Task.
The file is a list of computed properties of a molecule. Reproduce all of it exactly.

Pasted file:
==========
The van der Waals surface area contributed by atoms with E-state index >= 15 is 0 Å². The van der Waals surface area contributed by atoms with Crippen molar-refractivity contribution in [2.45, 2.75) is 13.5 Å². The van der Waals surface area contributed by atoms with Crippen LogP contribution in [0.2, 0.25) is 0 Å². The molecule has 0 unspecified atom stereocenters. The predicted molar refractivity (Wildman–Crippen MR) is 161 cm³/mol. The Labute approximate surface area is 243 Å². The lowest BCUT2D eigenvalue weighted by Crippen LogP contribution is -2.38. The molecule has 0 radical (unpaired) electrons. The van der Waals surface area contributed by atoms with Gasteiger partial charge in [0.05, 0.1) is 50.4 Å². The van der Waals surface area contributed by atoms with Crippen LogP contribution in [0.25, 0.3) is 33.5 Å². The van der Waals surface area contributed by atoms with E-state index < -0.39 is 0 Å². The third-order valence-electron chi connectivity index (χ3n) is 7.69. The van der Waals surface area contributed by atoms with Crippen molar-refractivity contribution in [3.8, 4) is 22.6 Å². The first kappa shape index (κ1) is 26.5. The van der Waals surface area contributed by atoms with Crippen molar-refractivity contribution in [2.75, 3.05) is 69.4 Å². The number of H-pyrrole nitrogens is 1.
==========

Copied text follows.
The van der Waals surface area contributed by atoms with E-state index >= 15 is 0 Å². The van der Waals surface area contributed by atoms with Crippen molar-refractivity contribution in [2.45, 2.75) is 13.5 Å². The van der Waals surface area contributed by atoms with Crippen LogP contribution in [0.2, 0.25) is 0 Å². The molecule has 0 unspecified atom stereocenters. The predicted molar refractivity (Wildman–Crippen MR) is 161 cm³/mol. The Labute approximate surface area is 243 Å². The lowest BCUT2D eigenvalue weighted by Crippen LogP contribution is -2.38. The molecule has 0 radical (unpaired) electrons. The van der Waals surface area contributed by atoms with Gasteiger partial charge in [0.05, 0.1) is 50.4 Å². The van der Waals surface area contributed by atoms with Crippen LogP contribution in [0.25, 0.3) is 33.5 Å². The van der Waals surface area contributed by atoms with E-state index < -0.39 is 0 Å². The third-order valence-electron chi connectivity index (χ3n) is 7.69. The van der Waals surface area contributed by atoms with Crippen molar-refractivity contribution in [3.8, 4) is 22.6 Å². The first kappa shape index (κ1) is 26.5. The van der Waals surface area contributed by atoms with Crippen molar-refractivity contribution in [2.75, 3.05) is 69.4 Å². The number of H-pyrrole nitrogens is 1.